Publications by authors named "Shekhar Dwivedi"

3 Publications

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Dosimetric evaluation of different planning techniques based on flattening filter-free beams for central and peripheral lung stereotactic body radiotherapy.

Biomed Phys Eng Express 2021 Oct 12. Epub 2021 Oct 12.

Department of Radiotherapy, Government Medical College Patiala, Sangrur Road, Patiala, Punjab, 147001, INDIA.

This study aimed to dosimetrically compare and evaluate the flattening filter-free (FFF) photon beam-based three-dimensional conformal radiotherapy (3DCRT), intensity-modulated radiation therapy (IMRT), and volumetric modulated arc therapy (VMAT) for lungstereotactic body radiotherapy (SBRT). RANDO phantom computed tomography (CT) images were used for treatment planning. Gross tumor volumes (GTVs) were delineated in the central and peripheral lung locations. Planning target volumes (PTVs) was determined by adding a 5 mm margin to the GTV. 3DCRT, IMRT, and VMAT plans were generated using a 6-MV FFF photon beam. Dose calculations for all plans were performed using the anisotropic analyticalalgorithm (AAA) and Acuros XB algorithms. The accuracy of the algorithms was validated using the dose measured in a CIRS thorax phantom. The conformity index (CI), high dose volume (HDV), low dose location (D), and homogeneity index (HI) improved with FFF-VMAT compared to FFF-IMRT and FFF-3DCRT, while low dose volume (R) and gradient index (GI) showed improvement with FFF-3DCRT. Compared with FFF-3DCRT, a drastic decrease in the mean treatment time (TT) value was observed with FFF-VMAT for different lung sites between 57.09 % and 60.39 %, while with FFF-IMRT it increased between 10.78 % and 17.49 %. The dose calculation with Acuros XB was found to be superior to that of AAA. Based on the comparison of dosimetric indices in this study, FFF-VMAT provides a superior treatment plan to FFF-IMRT and FFF-3DCRT in the treatment of peripheral and central lung PTVs. This study suggests that Acuros XB is a more accurate algorithm than AAA in the lung region.
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http://dx.doi.org/10.1088/2057-1976/ac2f0dDOI Listing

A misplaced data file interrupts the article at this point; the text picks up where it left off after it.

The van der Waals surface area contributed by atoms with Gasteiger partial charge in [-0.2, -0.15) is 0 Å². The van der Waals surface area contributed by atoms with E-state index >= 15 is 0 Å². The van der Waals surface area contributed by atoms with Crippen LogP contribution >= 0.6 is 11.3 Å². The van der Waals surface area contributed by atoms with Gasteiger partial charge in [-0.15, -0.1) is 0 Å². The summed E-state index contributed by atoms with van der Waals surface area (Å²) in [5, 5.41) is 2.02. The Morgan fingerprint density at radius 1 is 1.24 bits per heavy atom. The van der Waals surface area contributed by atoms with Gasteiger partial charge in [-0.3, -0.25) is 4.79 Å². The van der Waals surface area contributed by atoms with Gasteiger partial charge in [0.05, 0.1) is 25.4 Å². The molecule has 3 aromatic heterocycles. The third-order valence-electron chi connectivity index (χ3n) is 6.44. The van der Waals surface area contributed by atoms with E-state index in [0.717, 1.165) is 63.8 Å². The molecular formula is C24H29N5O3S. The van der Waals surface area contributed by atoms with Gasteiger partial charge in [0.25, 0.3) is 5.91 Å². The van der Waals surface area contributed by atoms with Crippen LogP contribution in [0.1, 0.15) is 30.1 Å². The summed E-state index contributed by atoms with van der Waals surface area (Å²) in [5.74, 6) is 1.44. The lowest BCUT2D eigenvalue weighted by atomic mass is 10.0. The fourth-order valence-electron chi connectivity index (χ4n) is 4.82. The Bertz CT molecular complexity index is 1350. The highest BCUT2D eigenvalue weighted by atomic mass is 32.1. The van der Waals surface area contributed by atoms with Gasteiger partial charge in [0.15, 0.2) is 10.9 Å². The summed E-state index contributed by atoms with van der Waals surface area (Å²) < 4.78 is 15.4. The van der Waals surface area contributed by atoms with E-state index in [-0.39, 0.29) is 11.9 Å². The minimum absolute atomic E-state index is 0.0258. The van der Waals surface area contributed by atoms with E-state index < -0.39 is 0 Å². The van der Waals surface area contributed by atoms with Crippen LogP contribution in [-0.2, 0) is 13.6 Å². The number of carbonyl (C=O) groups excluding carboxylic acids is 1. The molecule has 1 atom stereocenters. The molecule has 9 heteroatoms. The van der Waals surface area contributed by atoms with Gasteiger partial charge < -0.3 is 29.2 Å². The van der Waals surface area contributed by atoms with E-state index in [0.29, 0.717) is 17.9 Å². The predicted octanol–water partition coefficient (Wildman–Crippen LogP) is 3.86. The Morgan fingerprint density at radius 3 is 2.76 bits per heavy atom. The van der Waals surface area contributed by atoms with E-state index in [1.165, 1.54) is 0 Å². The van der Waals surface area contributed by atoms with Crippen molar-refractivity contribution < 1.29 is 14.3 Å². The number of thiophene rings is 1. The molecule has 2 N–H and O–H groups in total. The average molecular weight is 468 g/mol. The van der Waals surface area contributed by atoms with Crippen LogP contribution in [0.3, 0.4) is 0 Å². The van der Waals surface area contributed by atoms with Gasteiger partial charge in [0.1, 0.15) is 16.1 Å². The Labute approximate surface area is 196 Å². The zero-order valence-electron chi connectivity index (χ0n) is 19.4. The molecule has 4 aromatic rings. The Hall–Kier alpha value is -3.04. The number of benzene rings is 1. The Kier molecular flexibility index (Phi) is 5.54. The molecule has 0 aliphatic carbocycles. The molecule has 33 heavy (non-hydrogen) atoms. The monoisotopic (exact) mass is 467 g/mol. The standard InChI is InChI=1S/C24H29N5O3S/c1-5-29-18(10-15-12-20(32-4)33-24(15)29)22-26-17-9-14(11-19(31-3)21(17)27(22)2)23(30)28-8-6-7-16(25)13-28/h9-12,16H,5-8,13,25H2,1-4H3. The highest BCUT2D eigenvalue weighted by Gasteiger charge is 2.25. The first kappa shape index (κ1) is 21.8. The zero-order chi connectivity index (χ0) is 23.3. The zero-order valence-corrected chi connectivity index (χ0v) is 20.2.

October 2021

Dosimetry of a 6 MV flattening filter-free small photon beam using various detectors.

Biomed Phys Eng Express 2021 May 11;7(4). Epub 2021 May 11.

Department of Physics, Dr Bhimrao Ambedkar University, Agra, Uttar Pradesh, 282004, India.

The present study aimed to dosimetrically evaluate the small-fields of a 6 MV flattening filter-free (FFF) photon beam using different detectors.The 6 MV FFF photon beam was used for measurement of output factor, depth dose, and beam profile of small-fields of sizes 0.6 cm × 0.6 cm to 6.0 cm × 6.0 cm. The five detectors used were SNC125c, PinPoint, EDGE, EBT3, and TLD-100. All measurements were performed as per the International Atomic Energy Agency TRS 483 protocol. Output factors measured using different detectors as direct reading ratios showed significant variation for the smallest fields, whereas after correcting them according to TRS 483, all sets of output factors were nearly compatible with each other when measurement uncertainty was also considered. The beam profile measured using SNC125c showed the largest penumbra for all field sizes, whereas the smallest was recorded with EDGE. Compared with that of EBT3, the surface dose was found to be much higher for all the other detectors. PinPoint, EBT3, TLD-100, and EDGE were found to be the detector of choice for small-field output factor measurements; however, PinPoint needs special attention when used for the smallest field size (0.6 cm × 0.6 cm). EDGE and EBT3 are optimal for measuring beam profiles. EBT3, PinPoint, and EDGE can be selected for depth dose measurements, and EBT3 is suitable for surface dose estimation.
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http://dx.doi.org/10.1088/2057-1976/abfd80DOI Listing
May 2021

Digital mouse phantom for optical imaging.

J Biomed Opt 2007 Sep-Oct;12(5):051804

GE Global Research, Imaging Technologies Laboratory, GE John F. Welch Technology Centre, 122 EPIP, Whitefield Road, Bangalore 560 066, India.

We present a method for design and use of a digital mouse phantom for small animal optical imaging. We map the boundary of a mouse model from magnetic resonance imaging (MRI) data through image processing algorithms and discretize the geometry by a finite element (FE) descriptor. We use a validated FE implementation of the three-dimensional (3-D) diffusion equation to model transport of near infrared (NIR) light in the phantom with a mesh resolution optimized for representative tissue optical properties on a computing system with 8-GB RAM. Our simulations demonstrate that a section of the mouse near the light source is adequate for optical system design and that the variation of intensity of light on the boundary is well within typical noise levels for up to 20% variation in optical properties and nodes used to model the boundary of the phantom. We illustrate the use of the phantom in setting goals for specific binding of targeted exogenous fluorescent contrasts based on anatomical location by simulating a nearly tenfold change in the detectability of a 2-mm-deep target depending on its placement. The methodology described is sufficiently general and may be extended to generate digital phantoms for designing clinical optical imaging systems.
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http://dx.doi.org/10.1117/1.2800033DOI Listing
January 2008
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